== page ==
Moves are afoot to revive a co-operative newspaper in south Yorkshire.
Principle 5, the Yorkshire Co-operative Resource Centre, is hoping to bring the Sheffield Co-operator back to life.
The original was a monthly eight-page broadsheet with an impressive circulation of 30,000 published by the local Co-operative Party and delivered door to door.
From May 1922 to July 1939, citizens of Sheffield were kept up to date with local news about the Co-operative Party and wider issues in the co-op movement. With the advent of the Second World War the newspaper ceased publication and eventually all its 170 editions were bound in leather and handed over to the council’s library service.
A one-off commemorative edition published in 2017 to mark the 100th anniversary of the Co-operative Party was such a success that it was followed by others in 2018 and 2020 – its front page still in the old-fashioned style and layout of its predecessor but focusing in a very timely fashion on the co-operative response to Covid-19. Another edition is now in the pipeline – although like everything else, it has been delayed by the pandemic.
Editor Chris Olewicz is hoping to build on what has been achieved so far with more frequent publication and by involving more people in the venture to build an editorial team.
He says: “The Sheffield Co-operator was very well received in 2017 so we decided to do another – and it has followed on from there.
“What we have been trying to do is use it as a platform to promote ideas. We have included various articles about what’s currently happening in local co-operatives in Sheffield but we also want to tap into the enthusiasm for wider initiatives like the Preston model for local councils, which can help us start building the foundations for a new co-operative agenda which does not rely on central government.”
So far the publication has been a small but professional operation – the most recent edition saw over 2,000 hard copies distributed everywhere from libraries and cinemas to radical bookshops like News From Nowhere in Liverpool. Costs were paid by appropriate adverts from local co-ops . It can also be read online at the Principle 5 website.
All three editions of the Co-operator have been put together by Chris and lifelong co-operator Steve Thompson, who founded Principle 5 resource centre in 2013.
Housed in Aizlewoods Mill, Sheffield, its impressive collection of books, pamphlets, publications (including historic collections of Co-operative News) and other materials is a key resource for students of co-operative history.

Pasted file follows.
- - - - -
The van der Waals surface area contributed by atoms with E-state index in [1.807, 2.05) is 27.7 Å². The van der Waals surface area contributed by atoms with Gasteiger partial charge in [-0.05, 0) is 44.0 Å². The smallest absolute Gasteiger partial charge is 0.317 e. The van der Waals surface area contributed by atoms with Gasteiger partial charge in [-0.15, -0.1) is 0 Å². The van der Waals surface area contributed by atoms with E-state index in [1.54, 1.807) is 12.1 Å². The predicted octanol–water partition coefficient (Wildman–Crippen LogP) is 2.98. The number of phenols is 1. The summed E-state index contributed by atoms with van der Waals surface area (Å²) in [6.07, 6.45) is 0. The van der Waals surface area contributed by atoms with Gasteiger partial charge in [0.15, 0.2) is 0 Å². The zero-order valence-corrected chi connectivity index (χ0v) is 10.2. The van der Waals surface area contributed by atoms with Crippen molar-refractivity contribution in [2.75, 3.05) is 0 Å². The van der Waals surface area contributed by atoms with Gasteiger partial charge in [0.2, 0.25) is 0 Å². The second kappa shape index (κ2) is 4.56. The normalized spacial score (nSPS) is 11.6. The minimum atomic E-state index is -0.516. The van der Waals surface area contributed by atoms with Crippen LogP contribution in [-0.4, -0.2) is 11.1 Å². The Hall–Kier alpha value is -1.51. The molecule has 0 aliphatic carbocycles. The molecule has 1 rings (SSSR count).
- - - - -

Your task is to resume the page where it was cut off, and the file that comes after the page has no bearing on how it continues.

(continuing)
Chris is particularly inspired by the success of the Bristol Cable, a newspaper co-operative founded in 2014 which now has 2,000 members and is published in print and online. It won the 2019 British Journalism Award for local journalism and was shortlisted for a 2020 Orwell Foundation Prize.
“Local papers have been struggling for years and the quality has decreased everywhere,” says Chris. “The success of the Bristol Cable shows there is a place for alternative news outlets but I know the effort to get something similar off the ground here would be huge. However it is something for us to aim for.”
The 2021 edition of the Sheffield Co-operator will look at the wider impact of Covid-19 on the city and the way in which the community rallied round delivering food to the vulnerable and organising in a co-operative way. One of the biggest initiatives was Project Food Hall, which fed over 12,000 people in the city and recruited an army of volunteers, who gave 7,000 hours of their time.
There will also be in-depth analysis of issues around food poverty and how a changed world might adapt and promote better accessibility and distribution of a decent diet in a more collective way.
Chris adds that Principle 5 has just published the first in what he hopes will be a series of pamphlets about co-operative and socialist visionaries; the pamphlet is chapter taken from the autobiography of Edward Carpenter (1844-1929), poet, philosopher, and early activist for gay rights and animal rights, who lived with his partner on a farm at Dronfield, halfway between Sheffield and Chesterfield.
More pamphlets are already planned.
“Looking to the future there is a decision to be made if we are to continue publishing more frequently,” says Chris. “For example, would we be a strictly co-operative newspaper or broaden things out more around the wider labour movement? Principle 5 has been extremely successful as a library and education centre for the co-op movement so we are looking at how you spread that resource and potential for education.
“At the moment everything is dependent on what happens regarding Covid-19 but ideally we would move in the direction of the Bristol Cable, so we might need to look at whether we can create a separate co-operative out of what we have created so far. We will be asking everyone involved to contribute with their ideas. But we are very hopeful and optimistic.”